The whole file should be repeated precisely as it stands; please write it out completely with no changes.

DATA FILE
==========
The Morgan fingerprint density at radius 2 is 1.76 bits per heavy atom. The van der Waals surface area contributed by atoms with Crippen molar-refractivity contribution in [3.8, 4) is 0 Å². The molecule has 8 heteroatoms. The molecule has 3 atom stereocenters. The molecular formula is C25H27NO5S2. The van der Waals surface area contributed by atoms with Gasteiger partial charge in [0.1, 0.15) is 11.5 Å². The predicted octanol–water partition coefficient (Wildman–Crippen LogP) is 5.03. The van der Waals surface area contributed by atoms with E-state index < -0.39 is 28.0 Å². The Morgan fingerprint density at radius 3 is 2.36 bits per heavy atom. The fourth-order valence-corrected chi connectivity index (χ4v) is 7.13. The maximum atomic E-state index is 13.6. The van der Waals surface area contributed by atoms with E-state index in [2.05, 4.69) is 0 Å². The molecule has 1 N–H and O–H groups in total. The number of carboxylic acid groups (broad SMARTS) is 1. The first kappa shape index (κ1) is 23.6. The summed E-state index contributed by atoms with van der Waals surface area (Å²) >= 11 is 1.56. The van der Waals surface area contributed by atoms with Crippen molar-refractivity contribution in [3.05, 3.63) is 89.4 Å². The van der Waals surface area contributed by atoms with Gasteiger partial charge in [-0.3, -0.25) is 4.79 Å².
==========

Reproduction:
The Morgan fingerprint density at radius 2 is 1.76 bits per heavy atom. The van der Waals surface area contributed by atoms with Crippen molar-refractivity contribution in [3.8, 4) is 0 Å². The molecule has 8 heteroatoms. The molecule has 3 atom stereocenters. The molecular formula is C25H27NO5S2. The van der Waals surface area contributed by atoms with Gasteiger partial charge in [0.1, 0.15) is 11.5 Å². The predicted octanol–water partition coefficient (Wildman–Crippen LogP) is 5.03. The van der Waals surface area contributed by atoms with E-state index < -0.39 is 28.0 Å². The Morgan fingerprint density at radius 3 is 2.36 bits per heavy atom. The fourth-order valence-corrected chi connectivity index (χ4v) is 7.13. The maximum atomic E-state index is 13.6. The van der Waals surface area contributed by atoms with E-state index in [2.05, 4.69) is 0 Å². The molecule has 1 N–H and O–H groups in total. The number of carboxylic acid groups (broad SMARTS) is 1. The first kappa shape index (κ1) is 23.6. The summed E-state index contributed by atoms with van der Waals surface area (Å²) >= 11 is 1.56. The van der Waals surface area contributed by atoms with Crippen molar-refractivity contribution in [3.05, 3.63) is 89.4 Å². The van der Waals surface area contributed by atoms with Gasteiger partial charge in [-0.3, -0.25) is 4.79 Å².